W3C home > Mailing lists > Public > www-style@w3.org > June 2012

Re: Sticky Positioning

From: Simon Fraser <smfr@me.com>
Date: Wed, 27 Jun 2012 20:20:34 -0700
Cc: Edward O'Connor <eoconnor@apple.com>, www-style@w3.org
Message-id: <F6370732-1F6E-4850-A2C7-537F1F5E2E45@me.com>
To: Bjoern Hoehrmann <derhoermi@gmx.net>
On Jun 27, 2012, at 6:44 pm, Bjoern Hoehrmann <derhoermi@gmx.net> wrote:

> * Edward O'Connor wrote:
>> Many web sites have elements that alternate between being in-flow and
>> being position:fixed, depending on the user's scroll position. This is
>> often done for elements in a sidebar that the page author desires to be
>> always available as the user scrolls, but which slot into a space on the
>> page when scrolled to the top. It can also be done for table headers
>> which remain visible after the top of the table has been scrolled off-
>> screen.
> 
> Putting something at the side is very different from putting something
> at the top or bottom. At the side sticky elements don't tend to occlude
> content, but they do at the top and bottom, and menacingly so. Typical
> toolbar-like elements for instance usually break scrolling using page-
> up and page-down keys, and they become very obnoxious when zooming, as
> they grow far too big, not to mention that they require the user to ad-
> just to a new reading position, which I find extremely annoying. I have
> in fact "Hide position:fixed" as the first item in the right click menu
> in the browser I use the most to escape this kind of UI horror.

What you say may be true (in languages with top-to-bottom writing modes),
but I'm not sure how this informs on the proposal. Side-sticky would be
just as easy with this proposal as top-sticky.

> 
>> Mikko's proposal is very close to what we have in mind: a new value for
>> the 'position' property, similar to relpos, but with a new method of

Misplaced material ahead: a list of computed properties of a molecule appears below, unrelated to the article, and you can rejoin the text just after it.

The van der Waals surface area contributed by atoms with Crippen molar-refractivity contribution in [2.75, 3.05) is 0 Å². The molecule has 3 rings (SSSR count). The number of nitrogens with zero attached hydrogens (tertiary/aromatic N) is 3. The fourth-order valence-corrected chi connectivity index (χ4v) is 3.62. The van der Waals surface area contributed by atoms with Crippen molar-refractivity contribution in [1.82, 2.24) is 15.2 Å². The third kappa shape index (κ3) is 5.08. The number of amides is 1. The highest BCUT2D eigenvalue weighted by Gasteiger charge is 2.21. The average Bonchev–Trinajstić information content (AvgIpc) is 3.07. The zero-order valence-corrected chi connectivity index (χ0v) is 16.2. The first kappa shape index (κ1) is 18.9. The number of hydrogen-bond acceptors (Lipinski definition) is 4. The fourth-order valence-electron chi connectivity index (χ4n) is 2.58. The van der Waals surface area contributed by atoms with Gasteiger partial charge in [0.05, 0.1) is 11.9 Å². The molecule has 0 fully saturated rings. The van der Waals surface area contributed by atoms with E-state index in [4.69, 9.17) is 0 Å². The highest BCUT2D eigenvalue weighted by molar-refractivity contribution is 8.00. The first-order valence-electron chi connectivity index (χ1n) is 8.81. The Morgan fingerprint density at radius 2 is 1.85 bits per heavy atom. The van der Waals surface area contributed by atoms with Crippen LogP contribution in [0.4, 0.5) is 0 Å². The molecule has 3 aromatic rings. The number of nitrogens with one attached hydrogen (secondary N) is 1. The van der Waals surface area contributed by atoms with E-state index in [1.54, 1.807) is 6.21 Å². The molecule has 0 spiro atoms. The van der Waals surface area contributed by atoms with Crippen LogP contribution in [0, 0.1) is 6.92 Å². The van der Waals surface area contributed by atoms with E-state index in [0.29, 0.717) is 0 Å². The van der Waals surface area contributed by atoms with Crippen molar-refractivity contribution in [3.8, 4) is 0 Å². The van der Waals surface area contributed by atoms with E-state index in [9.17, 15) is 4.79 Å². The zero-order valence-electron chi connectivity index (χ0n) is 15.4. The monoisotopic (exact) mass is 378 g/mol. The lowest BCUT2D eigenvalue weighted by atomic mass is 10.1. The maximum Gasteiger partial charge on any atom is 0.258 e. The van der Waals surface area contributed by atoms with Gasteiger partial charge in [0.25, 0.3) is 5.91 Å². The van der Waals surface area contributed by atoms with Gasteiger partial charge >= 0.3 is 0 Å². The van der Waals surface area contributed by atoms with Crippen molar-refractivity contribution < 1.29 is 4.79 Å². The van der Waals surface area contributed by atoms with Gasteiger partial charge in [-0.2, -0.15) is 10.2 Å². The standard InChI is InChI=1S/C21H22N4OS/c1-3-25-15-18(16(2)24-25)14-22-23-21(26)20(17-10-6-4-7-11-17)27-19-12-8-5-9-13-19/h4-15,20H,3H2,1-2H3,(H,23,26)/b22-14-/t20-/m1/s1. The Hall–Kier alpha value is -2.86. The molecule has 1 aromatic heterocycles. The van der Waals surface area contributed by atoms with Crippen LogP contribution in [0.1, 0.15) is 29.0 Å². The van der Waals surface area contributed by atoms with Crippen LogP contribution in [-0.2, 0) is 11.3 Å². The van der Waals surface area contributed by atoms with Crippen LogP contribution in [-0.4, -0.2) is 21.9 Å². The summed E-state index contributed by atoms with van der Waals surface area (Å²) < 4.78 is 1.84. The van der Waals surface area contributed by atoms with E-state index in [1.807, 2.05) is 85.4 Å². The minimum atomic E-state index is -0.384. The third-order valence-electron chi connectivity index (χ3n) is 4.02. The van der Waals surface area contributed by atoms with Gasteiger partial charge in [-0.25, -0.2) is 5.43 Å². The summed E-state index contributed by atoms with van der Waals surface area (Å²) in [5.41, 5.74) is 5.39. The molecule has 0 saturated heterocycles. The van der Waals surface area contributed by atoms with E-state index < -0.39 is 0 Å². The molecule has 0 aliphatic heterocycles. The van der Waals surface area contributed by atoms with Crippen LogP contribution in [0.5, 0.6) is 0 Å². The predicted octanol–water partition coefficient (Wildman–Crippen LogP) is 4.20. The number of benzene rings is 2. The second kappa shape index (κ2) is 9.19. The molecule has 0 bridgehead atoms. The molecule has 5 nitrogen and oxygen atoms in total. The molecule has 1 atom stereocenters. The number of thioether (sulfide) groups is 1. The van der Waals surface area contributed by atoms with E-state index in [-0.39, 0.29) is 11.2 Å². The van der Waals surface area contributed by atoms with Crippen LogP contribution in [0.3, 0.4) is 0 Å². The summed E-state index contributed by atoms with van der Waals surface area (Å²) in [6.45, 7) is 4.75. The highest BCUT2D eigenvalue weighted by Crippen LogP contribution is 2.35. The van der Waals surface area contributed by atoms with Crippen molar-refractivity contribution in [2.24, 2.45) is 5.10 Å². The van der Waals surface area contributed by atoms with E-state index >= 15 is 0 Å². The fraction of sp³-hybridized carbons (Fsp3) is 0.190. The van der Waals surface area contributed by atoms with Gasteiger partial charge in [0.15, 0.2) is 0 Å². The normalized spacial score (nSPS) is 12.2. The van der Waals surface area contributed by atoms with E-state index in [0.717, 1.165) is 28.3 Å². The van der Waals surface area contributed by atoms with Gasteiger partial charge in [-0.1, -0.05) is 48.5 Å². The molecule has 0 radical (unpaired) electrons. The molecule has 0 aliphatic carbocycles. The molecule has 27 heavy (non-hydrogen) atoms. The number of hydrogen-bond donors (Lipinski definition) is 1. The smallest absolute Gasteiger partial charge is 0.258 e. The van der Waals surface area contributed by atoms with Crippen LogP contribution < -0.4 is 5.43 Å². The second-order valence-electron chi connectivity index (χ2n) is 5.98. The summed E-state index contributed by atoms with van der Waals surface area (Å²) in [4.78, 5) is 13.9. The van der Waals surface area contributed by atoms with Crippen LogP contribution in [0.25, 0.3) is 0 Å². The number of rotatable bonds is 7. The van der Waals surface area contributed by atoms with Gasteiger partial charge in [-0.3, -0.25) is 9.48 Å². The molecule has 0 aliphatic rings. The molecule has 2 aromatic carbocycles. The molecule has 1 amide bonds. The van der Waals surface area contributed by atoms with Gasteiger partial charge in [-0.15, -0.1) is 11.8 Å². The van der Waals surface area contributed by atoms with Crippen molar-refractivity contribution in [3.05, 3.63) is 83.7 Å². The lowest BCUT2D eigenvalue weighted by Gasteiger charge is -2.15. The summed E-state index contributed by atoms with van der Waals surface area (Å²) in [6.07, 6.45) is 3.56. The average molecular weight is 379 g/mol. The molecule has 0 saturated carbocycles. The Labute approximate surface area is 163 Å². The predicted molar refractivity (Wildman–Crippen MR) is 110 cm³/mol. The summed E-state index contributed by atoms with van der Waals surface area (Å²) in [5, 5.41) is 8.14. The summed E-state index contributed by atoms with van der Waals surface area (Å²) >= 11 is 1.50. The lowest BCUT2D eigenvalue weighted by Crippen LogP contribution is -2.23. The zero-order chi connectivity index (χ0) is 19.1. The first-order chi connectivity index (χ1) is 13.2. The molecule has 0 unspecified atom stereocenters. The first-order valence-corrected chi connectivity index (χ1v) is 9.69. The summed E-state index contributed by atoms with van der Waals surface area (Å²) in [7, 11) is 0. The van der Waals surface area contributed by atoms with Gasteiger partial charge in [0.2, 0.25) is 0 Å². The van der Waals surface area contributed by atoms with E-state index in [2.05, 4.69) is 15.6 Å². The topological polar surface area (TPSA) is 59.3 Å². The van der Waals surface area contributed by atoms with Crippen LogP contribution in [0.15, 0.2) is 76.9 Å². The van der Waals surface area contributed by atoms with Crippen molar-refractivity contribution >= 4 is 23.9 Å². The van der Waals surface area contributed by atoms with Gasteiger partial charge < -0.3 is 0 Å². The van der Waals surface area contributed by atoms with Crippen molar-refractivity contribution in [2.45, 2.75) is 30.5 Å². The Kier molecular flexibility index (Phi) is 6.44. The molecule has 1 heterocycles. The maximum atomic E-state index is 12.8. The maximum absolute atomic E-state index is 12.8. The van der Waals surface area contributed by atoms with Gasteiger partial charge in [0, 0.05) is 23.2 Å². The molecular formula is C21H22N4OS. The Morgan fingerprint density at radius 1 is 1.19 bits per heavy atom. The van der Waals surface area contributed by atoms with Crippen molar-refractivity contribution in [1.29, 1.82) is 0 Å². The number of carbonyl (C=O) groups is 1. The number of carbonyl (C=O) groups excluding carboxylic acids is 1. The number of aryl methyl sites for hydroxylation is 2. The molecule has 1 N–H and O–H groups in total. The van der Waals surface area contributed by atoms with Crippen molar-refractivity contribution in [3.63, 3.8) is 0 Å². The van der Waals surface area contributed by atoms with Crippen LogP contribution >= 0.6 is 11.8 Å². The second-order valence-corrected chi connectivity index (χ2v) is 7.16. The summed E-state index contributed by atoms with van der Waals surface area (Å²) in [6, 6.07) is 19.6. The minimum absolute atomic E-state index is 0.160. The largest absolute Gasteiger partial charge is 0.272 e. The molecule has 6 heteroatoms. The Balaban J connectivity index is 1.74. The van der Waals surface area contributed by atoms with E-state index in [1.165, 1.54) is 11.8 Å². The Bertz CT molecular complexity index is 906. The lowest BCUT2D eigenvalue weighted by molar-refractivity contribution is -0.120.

>> calculating the element's offset.
>> 
>> You'd use it like this:
>> 
>> h1 {
>> position: sticky;
>> top: 10px;
>> }
> 
> If you consider the case of a toolbar that initially is at the top of a
> page and then sticks there as the user scrolls down, it seems erroneous
> to me that the scroll bar would extend past the toolbar. I would expect
> 
>  [button] [button] [button] [button] 
>  +--------- Content Area ----------+ ^
>   ...                                |
>   ...                                |
>   ...                                |
>  +---------------------------------+ v
> 
> while currently you would get (the scrollbar extends into the toolbar)
> 
>  [button] [button] [button] [button] ^
>  +--------- Content Area ----------+ |
>   ...                                |
>   ...                                |
>   ...                                |
>  +---------------------------------+ v
> 
> This is one reason why page-up and page-down scrolling is broken by such
> "sticky" elements, the browser is unaware of the toolbar occluding the
> content in a bad way, so it keeps using the height of toolbar+content to
> determine how much a page should be scrolled using the keys. Elements on
> the side, in contrast, do not cause such problems. Your proposal doesn't
> seem to address this.

Authors could achieve your first layout by either using <iframe> (ick),
or by bypassing main page scrolling altogether, and putting the content area
into an overflow:scroll element.

I think it's too much to ask the UA to automatically adjust where to
display main-page scrollbars based on fixed or sticky elements in the
content, and this problem is not new. I don't think we need to solve
this problem before we specify sticky position.

> I also note that real-world uses tend to be a bit more complex, cnet.com
> for instance hides the bottom toolbar once you scroll past the content
> area (or rather, it places it at the end of the content area above the
> footer).

I don't see that (Safari/Mac). I do see that the "Top Categories" section
is an ideal candidate for position:sticky, but the header and footer just
scroll with the page for me.

> As far as I can tell, your proposal does not account for that,
> and it is unclear to me that this is relatively uncommon.

If you find a page doing a common sticky-like behavior, where position:sticky
would not work, then we'd be interested to see it.

Simon
Received on Thursday, 28 June 2012 03:21:05 GMT

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